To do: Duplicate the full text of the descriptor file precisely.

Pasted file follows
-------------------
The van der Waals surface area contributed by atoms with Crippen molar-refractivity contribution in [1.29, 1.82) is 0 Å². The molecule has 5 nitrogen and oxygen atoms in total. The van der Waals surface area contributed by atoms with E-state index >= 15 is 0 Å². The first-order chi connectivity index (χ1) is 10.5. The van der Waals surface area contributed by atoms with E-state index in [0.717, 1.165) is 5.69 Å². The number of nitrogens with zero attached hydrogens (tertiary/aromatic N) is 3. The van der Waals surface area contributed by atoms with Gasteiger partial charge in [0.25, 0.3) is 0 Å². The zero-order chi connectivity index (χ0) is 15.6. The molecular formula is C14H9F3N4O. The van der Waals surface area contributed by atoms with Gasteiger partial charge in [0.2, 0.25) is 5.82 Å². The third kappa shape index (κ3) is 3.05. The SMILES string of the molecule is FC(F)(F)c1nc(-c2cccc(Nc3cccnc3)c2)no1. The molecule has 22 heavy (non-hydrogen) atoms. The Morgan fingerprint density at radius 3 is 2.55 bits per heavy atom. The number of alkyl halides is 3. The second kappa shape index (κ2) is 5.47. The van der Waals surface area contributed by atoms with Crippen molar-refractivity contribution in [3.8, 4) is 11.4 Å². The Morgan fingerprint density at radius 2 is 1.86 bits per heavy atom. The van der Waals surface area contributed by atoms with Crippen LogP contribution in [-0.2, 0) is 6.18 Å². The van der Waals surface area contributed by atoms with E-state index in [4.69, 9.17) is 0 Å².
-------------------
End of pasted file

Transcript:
The van der Waals surface area contributed by atoms with Crippen molar-refractivity contribution in [1.29, 1.82) is 0 Å². The molecule has 5 nitrogen and oxygen atoms in total. The van der Waals surface area contributed by atoms with E-state index >= 15 is 0 Å². The first-order chi connectivity index (χ1) is 10.5. The van der Waals surface area contributed by atoms with E-state index in [0.717, 1.165) is 5.69 Å². The number of nitrogens with zero attached hydrogens (tertiary/aromatic N) is 3. The van der Waals surface area contributed by atoms with Gasteiger partial charge in [0.25, 0.3) is 0 Å². The zero-order chi connectivity index (χ0) is 15.6. The molecular formula is C14H9F3N4O. The van der Waals surface area contributed by atoms with Gasteiger partial charge in [0.2, 0.25) is 5.82 Å². The third kappa shape index (κ3) is 3.05. The SMILES string of the molecule is FC(F)(F)c1nc(-c2cccc(Nc3cccnc3)c2)no1. The molecule has 22 heavy (non-hydrogen) atoms. The Morgan fingerprint density at radius 3 is 2.55 bits per heavy atom. The number of alkyl halides is 3. The second kappa shape index (κ2) is 5.47. The van der Waals surface area contributed by atoms with Crippen molar-refractivity contribution in [3.8, 4) is 11.4 Å². The Morgan fingerprint density at radius 2 is 1.86 bits per heavy atom. The van der Waals surface area contributed by atoms with Crippen LogP contribution in [-0.2, 0) is 6.18 Å². The van der Waals surface area contributed by atoms with E-state index in [4.69, 9.17) is 0 Å².